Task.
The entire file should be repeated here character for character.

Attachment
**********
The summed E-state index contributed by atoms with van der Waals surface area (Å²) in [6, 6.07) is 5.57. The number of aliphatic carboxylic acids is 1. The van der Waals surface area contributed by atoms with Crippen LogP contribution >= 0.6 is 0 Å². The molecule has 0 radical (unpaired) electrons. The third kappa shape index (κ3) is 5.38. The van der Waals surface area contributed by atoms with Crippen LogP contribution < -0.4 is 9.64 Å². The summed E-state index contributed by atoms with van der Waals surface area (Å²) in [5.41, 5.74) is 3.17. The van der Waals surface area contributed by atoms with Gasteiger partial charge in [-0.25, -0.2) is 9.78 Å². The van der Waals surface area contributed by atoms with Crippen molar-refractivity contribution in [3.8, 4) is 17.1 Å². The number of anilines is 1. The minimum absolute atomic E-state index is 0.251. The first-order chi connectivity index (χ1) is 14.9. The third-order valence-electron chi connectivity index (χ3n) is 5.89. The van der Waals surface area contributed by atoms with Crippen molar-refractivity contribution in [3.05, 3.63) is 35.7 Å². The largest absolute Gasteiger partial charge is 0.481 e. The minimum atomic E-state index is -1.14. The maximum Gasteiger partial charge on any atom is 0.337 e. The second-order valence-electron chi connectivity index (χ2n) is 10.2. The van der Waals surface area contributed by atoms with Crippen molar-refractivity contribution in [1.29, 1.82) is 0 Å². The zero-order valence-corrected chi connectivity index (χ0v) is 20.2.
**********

The summed E-state index contributed by atoms with van der Waals surface area (Å²) in [6, 6.07) is 5.57. The number of aliphatic carboxylic acids is 1. The van der Waals surface area contributed by atoms with Crippen LogP contribution >= 0.6 is 0 Å². The molecule has 0 radical (unpaired) electrons. The third kappa shape index (κ3) is 5.38. The van der Waals surface area contributed by atoms with Crippen LogP contribution < -0.4 is 9.64 Å². The summed E-state index contributed by atoms with van der Waals surface area (Å²) in [5.41, 5.74) is 3.17. The van der Waals surface area contributed by atoms with Gasteiger partial charge in [-0.25, -0.2) is 9.78 Å². The van der Waals surface area contributed by atoms with Crippen molar-refractivity contribution in [3.8, 4) is 17.1 Å². The number of anilines is 1. The minimum absolute atomic E-state index is 0.251. The first-order chi connectivity index (χ1) is 14.9. The third-order valence-electron chi connectivity index (χ3n) is 5.89. The van der Waals surface area contributed by atoms with Crippen molar-refractivity contribution in [3.05, 3.63) is 35.7 Å². The largest absolute Gasteiger partial charge is 0.481 e. The minimum atomic E-state index is -1.14. The maximum Gasteiger partial charge on any atom is 0.337 e. The second-order valence-electron chi connectivity index (χ2n) is 10.2. The van der Waals surface area contributed by atoms with Crippen molar-refractivity contribution in [1.29, 1.82) is 0 Å². The zero-order valence-corrected chi connectivity index (χ0v) is 20.2.